In order to further legitimation as much as possible, Article 5 specifies that the provisions of the Convention shall not prevent the application of any rules in force in the Contracting States which may be more favourable to legitimation: accordingly, legitimations that are valid under the domestic law or private international law of the State where they are invoked will continue to be accepted in that State, even if they do not fulfil the conditions for validity laid down by the father's and mother's national laws. Thus, where a State's law provides that the conditions for legitimation are governed by the law of the common place of residence of the parents and, in casu, that law accepts the legitimation, it will be regarded as valid, even if it is accepted neither by the father's nor by the mother's law.
2. Rules of form (Articles 6, 7, 8 and 9)
These provisions of a technical character have, by their very nature, a more limited scope than the rules of substance. Article 6, which requires civil registrars to make an annotation concerning the legitimation in their registers, presupposes that two conditions are fulfilled: that the registrar is an official of a Contracting State and that the record against which the marginal annotation is to be made was drawn up or transcribed by him or her. Article 7, relating to the sending of notices to enable annotations to be made, applies only if the record of the parents' marriage and the record of the child's birth were drawn up or transcribed in two different Contracting States. Article 8, relating to the contents of extracts from the record of birth of a legitimated child, is binding only on custodians of records performing their duties in the Contracting States.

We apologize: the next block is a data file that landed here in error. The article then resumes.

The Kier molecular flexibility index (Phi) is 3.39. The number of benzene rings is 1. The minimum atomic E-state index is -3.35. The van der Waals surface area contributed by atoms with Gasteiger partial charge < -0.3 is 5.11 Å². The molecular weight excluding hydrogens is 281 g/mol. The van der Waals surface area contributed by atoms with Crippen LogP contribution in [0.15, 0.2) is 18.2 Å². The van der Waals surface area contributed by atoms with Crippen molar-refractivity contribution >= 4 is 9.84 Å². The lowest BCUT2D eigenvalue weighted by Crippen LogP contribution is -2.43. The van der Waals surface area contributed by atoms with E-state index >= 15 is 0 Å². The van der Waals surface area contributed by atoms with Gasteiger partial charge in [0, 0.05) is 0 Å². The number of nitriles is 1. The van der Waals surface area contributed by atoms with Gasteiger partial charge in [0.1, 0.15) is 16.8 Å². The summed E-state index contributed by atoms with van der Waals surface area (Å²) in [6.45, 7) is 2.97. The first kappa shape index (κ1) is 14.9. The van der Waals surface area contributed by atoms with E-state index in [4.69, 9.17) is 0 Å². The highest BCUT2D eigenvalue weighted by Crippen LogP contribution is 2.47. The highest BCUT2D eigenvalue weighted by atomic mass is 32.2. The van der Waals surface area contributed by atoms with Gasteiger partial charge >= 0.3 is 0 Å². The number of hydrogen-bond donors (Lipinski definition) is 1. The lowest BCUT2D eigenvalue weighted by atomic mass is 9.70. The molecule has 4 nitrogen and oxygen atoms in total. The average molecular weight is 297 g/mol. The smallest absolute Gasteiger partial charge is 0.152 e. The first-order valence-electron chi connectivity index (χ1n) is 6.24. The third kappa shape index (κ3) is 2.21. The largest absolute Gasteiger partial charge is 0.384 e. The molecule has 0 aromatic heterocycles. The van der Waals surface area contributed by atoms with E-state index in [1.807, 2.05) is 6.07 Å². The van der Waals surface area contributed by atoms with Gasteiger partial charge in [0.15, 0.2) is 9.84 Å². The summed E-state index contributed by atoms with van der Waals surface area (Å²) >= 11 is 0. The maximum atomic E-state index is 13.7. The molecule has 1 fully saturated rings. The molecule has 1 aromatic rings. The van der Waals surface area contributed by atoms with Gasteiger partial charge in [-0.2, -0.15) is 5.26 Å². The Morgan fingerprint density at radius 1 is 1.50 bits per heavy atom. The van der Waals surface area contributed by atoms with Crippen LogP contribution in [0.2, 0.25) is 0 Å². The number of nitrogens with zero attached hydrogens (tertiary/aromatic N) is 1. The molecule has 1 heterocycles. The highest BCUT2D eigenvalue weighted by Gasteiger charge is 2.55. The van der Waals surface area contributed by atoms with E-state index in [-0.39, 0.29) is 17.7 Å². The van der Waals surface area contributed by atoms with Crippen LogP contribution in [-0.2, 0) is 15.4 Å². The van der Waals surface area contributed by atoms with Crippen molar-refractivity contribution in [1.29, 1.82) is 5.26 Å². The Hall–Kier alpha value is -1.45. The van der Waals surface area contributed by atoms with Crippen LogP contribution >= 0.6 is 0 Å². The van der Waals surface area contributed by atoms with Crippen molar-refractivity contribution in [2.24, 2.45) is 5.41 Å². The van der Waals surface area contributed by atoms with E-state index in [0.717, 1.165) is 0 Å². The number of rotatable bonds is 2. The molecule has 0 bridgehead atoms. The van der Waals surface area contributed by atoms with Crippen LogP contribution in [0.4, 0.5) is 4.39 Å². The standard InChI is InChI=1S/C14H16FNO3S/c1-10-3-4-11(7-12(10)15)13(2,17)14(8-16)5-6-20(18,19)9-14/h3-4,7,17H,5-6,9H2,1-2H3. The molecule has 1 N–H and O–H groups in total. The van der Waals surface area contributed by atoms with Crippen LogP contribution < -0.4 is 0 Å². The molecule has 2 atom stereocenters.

A. THE PRINCIPLE (Article 1)
Since the Convention is designed to further the validity of legitimations, a liberal rule was laid down with that aim in view: for a legitimation to be valid, it suffices that it occurred under the national law of at least one of the parents of the child. The national law of one of the parents was preferred to the law governing the effects of the marriage, since it is sometimes difficult on the facts to determine that law; and it seemed pointless to add a third option, i.e. the child's national law, as there are so few cases where the child's personal status differs from both the father's and the mother's.
By referring to "the domestic-law provisions of the national law", the text of Article 1 excludes the application of rules of private international law. This avoids a reference back to a single domestic law, which could be unfavourable to legitimation: it is not uncommon for the law of one of the parents (the domestic provisions of which, let us assume, allow legitimation) to refer the matter back to the domestic law of the other parent (which prohibits it).
Reviewing the validity of a legitimation may entail reviewing first of all the validity of acknowledgments of paternity and maternity (when these are required) and the validity (or at any rate the putative character) of the parents' marriage. It can be inferred from Article 1 of the Convention that these questions too are governed by the father's or mother's national law; it is thus sufficient that under that law the marriage and the filiation meet the conditions required for them to serve as a basis for a valid legitimation. However, because they see these as being preliminary questions, some people may be led to take into consideration national law in the broad sense, that is to say including the rules of private international law. At all events the object of the Convention is to apply national law in the sense most favourable to legitimation.